Secondly, conduct a comprehensive vulnerability assessment to identify weaknesses in your current facility emergency action plan (FEAP) as well as the facilities security and life safety product inventory; perimeter and internal surveillance cameras, access control, visitor management, emergency notification systems and other products and systems that complement the overall security and safety plan. Our licensed and credentialed investigative and security firm has been conducting these assessments for more than 30 years and found that most facilities are deficient in either or both categories.

Law enforcement investigations conducted in the aftermath of terrorist attacks reveal the actor(s) pre-visualized and developed a military style attack plan by surveilling a ‘soft target’ several times before the incident. Those attacks may have been prevented by utilizing appropriately modeled and placed surveillance cameras that recorded the actor(s) activities both inside and at the perimeter of the facility.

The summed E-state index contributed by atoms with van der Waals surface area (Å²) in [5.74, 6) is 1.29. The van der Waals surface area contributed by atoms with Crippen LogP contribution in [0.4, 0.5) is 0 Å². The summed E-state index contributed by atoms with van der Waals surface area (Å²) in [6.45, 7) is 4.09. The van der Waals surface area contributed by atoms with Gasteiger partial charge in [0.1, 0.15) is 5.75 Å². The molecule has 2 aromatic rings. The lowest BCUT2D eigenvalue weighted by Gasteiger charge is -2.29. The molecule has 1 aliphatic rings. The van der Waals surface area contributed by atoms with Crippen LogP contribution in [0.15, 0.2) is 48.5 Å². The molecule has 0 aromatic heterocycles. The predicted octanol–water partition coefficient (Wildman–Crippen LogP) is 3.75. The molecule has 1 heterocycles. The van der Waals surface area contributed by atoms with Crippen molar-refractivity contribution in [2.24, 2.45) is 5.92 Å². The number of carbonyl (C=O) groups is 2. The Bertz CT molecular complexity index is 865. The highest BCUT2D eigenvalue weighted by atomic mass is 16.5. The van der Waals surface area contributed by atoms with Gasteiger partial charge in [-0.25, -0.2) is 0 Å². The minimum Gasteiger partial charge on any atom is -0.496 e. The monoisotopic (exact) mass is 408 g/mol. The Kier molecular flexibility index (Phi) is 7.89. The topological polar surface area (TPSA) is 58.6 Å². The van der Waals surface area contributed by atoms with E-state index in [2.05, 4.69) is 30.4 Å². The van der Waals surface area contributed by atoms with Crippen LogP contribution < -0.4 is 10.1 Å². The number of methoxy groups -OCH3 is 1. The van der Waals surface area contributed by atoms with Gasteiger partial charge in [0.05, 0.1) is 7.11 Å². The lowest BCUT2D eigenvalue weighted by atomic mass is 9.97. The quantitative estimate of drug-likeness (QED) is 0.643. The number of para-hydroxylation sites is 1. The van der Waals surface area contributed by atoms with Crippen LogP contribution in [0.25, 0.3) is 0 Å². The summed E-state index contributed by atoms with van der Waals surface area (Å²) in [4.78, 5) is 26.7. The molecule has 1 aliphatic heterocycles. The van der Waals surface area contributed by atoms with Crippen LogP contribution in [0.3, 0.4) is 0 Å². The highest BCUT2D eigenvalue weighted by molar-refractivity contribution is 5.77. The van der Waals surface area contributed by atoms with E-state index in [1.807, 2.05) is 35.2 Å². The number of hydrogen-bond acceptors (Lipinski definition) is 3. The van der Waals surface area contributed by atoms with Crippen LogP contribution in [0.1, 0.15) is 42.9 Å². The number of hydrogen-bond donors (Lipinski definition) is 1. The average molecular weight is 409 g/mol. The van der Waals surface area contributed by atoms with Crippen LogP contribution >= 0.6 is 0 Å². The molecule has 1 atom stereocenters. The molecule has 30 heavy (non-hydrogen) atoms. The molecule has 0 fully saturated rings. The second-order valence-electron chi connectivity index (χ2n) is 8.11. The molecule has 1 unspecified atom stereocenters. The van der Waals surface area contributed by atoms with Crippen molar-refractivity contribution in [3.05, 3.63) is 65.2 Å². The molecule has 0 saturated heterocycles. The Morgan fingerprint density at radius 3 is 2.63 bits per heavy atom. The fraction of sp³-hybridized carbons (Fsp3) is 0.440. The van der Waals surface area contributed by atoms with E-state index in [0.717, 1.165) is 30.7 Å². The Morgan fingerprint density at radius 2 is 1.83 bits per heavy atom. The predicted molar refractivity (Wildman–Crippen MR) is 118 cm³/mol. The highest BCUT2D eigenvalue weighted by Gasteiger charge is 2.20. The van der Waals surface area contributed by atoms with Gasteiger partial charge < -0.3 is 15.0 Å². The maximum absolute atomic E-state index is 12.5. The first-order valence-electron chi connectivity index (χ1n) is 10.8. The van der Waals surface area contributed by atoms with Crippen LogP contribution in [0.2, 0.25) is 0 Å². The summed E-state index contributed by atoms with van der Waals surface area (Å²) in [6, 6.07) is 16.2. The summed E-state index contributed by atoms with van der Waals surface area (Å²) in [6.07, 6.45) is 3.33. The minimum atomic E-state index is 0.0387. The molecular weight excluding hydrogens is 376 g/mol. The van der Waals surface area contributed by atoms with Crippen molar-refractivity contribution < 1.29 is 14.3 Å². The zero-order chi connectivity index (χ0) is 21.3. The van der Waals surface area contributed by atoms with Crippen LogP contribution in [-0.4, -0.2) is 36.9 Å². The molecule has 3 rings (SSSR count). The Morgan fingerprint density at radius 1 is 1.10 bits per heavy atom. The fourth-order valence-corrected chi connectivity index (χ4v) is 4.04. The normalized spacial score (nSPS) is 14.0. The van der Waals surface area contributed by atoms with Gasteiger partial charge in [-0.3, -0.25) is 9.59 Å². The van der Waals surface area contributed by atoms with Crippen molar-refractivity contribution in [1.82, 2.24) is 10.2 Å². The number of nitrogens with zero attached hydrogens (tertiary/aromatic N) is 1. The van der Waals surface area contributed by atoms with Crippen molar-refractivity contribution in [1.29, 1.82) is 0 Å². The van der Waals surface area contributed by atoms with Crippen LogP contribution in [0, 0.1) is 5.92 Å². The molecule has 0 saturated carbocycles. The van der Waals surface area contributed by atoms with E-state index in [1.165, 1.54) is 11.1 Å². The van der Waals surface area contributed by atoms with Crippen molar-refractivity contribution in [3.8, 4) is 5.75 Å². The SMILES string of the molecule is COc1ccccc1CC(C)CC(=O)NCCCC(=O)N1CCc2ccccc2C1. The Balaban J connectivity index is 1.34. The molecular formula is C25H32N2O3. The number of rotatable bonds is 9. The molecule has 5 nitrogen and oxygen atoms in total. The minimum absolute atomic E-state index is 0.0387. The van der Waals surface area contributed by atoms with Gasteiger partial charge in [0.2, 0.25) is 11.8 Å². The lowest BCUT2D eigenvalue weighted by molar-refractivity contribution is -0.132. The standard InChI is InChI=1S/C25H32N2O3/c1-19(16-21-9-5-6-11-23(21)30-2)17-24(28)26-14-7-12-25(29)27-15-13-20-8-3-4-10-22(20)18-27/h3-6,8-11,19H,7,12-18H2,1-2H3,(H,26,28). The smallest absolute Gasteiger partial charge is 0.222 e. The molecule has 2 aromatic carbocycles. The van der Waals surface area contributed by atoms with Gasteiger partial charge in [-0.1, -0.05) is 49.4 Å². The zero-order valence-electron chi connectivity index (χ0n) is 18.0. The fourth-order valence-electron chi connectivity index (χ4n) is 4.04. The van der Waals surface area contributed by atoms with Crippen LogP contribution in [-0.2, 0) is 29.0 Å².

Finally, once your facility emergency action plan has been updated and qualified security products installed, training and practice drills will familiarize your staff and create proficiency in addressing a site based emergency. By promulgating and adopting policies and procedures that address acts of violence and terrorism; coupled by deployment and use of qualified security, safety and emergency management products, you can dramatically reduce your risk profile and provide for a safer and more secure facility.